In the fight against climate change (which we fought really badly again this year) no action is too small or unimportant. And after the experience of plastic road in Holland, now it's getting serious.
The latest initiative comes from South Africa: plans to build sidewalks totally made from recycled plastic from used bottles are intensifying.
The great recycling
Shisalanga Construction, the company that will handle this repaving, already has a little experience. He redesigned more than 400 meters of road in Cliffdale, on the outskirts of Durban, using this special asphalt. To do this, almost 40.000 two-liter plastic milk bottles were recycled.
Recycled plastic milk bottles? Better than asphalt
The company uses high density polyethylene (HDPE), a particular type of plastic that is usually found in milk bottles. This plastic is transformed into pellets in a local recycling plant.
Each ton of "asphalt" made from recycled plastic contains approximately 118 to 128 bottles. And to Shisalanga Construction They say the production process produces less toxic emissions than conventional methods. Can we believe it?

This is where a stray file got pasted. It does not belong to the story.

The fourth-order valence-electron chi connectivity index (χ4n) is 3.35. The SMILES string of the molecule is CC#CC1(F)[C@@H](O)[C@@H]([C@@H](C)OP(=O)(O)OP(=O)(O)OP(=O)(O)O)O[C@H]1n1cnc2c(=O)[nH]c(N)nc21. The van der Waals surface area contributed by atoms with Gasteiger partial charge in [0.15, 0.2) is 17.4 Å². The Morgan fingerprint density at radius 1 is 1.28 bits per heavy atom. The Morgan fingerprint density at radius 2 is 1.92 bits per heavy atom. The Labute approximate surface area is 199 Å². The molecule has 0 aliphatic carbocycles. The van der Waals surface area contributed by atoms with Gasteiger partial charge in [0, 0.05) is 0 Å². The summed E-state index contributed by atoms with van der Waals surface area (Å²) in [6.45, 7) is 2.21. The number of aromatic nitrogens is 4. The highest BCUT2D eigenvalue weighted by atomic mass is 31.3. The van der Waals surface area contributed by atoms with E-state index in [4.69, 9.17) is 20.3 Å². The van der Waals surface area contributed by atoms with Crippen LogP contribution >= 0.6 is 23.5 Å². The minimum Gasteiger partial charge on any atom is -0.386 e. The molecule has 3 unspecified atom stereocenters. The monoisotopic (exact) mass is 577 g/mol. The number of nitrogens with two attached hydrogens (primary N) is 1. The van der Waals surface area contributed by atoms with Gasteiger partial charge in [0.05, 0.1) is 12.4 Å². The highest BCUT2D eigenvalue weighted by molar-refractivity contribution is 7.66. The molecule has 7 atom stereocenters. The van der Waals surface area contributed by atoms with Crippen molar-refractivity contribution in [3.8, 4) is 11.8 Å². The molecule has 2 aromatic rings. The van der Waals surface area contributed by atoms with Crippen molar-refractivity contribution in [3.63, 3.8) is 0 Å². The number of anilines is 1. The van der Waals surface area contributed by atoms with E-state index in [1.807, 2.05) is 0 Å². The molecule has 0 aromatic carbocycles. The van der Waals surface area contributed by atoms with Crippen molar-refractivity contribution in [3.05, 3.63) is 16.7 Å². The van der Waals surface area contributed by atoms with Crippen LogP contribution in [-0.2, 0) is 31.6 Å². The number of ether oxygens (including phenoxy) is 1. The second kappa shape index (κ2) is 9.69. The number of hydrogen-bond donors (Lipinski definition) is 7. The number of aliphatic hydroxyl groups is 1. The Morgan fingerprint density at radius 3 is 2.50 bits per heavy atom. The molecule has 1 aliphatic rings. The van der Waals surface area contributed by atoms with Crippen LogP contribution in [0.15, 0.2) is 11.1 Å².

Not only that: a more durable and water-resistant asphalt comes out of recycled plastic. The material is capable of withstanding temperatures of up to 70 degrees Celsius and up to 22 degrees below zero.
High performance, away the garbage from the world
Even if the cost of production is the same as the previous methods, the roads built in plastic asphalt allow to recycle this damned matter and should last longer, saving money for the city.
The Department of Transportation of the KZN, the body responsible for commissioning the plastic project, appears to be affected by the results.
Ducasse kit, control technician at the KZN Department of Transportation, told CNN: “It works really well. Time will give us further confirmation, but what I've seen is already great news ".
The department commissioned a viaduct to further test the material. And in the meantime, Shisalanga has contacted the National Roads Agency (SANRAL) of South Africa to lay an additional 200 tons of recycled plastic asphalt on the country's main highway, the N3.